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I'm moving out of my apartment and into a house with a friend of mine. Her chihuahua mix had puppies around 8-10 weeks ago. None of which have been vaccinated. Out of the 5, 3 were sold leaving 2. Whether she plans to sell the other 2, I'm not sure. My concern is that I have a Great Dane pup who is 10 weeks old. He's had his 2nd round of shots and won't get his last 2 until 13 weeks and 17 weeks. Should I be concerned about having my pup around the other puppies?
 

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This is a question for your vet. There are unknown variables. My biggest concern would be having a roommate who doesn't get pups vaccinated. She's putting those puppies at great risk and potentially your puppy too.
 

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I agree that it is something I would ask a vet. That said, I have run across the odd veterinarian that doesn't vaccinate animals because they don't believe in vaccinations.

Personally, I wouldn't want my puppy around other animals that aren't vaccinated and vice versa. Even vaccinated animals can get sick, or worse... they can carry things that can make unvaccinated animals very sick or die.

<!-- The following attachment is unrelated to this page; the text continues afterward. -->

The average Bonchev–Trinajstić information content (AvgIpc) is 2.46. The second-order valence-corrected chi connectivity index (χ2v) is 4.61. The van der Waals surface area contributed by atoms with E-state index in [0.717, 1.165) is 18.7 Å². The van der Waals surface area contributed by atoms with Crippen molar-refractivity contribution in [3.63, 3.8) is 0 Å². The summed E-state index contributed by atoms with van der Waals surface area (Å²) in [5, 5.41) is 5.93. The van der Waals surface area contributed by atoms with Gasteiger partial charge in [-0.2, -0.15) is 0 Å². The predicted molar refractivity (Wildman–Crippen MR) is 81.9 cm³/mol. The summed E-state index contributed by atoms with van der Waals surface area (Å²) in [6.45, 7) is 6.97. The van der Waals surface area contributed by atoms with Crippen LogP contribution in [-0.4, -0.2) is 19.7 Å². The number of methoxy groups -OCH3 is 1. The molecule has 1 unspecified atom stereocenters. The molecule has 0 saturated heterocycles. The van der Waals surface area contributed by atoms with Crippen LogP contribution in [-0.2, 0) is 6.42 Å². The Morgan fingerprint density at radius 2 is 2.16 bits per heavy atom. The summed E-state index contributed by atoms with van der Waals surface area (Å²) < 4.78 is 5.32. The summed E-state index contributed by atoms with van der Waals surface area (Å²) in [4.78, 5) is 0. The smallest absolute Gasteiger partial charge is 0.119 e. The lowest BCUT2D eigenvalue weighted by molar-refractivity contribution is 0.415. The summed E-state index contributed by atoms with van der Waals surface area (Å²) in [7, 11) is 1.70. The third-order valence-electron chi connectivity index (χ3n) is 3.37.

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Well, if this is any consolation - I have an acquaintance that has been breeding dogs for 25 years. She does not vaccinate, feels dogs are being over vaccinated and causing other issues. Her dogs are very healthy.
 

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Well, if this is any consolation - I have an acquaintance that has been breeding dogs for 25 years. She does not vaccinate, feels dogs are being over vaccinated and causing other issues. Her dogs are very healthy.

She's very irresponsible. Ask her if she's ever heard the term herd immunity?
Most veterinarians are now recommending three year vaccine schedules for the core vaccines. Titers can also be used to determine immunity levels in previously vaccinated pets. Just because her dogs are healthy means nothing as far as statistical truth about the danger of not vaccinating.

Just because someone has been breeding dogs for 25 years doesn't make them an expert in the field of dogs. It means she can put a female in estrus with a fertile male and produce a litter of puppies.
 

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if the puppies are unvaccinated, they are at risk to get parvo or distemper… but only if exposed to those illnesses… these puppies, if kept isolated, are a minimal risk to your dog. However, if your dog is 'out and about' collecting viruses from the environment outside your home (such as at a dog park) then both your puppy and his are at risk. Getting his puppies vaccinated repeated will decrease their risk of getting an illness, but does not affect directly your puppy's risk any. And if those puppies are NOT isolated, they are just as likely to bring home a virus to spread to your puppies vaccinated or not, so their vaccination situation will not affect your puppy differently.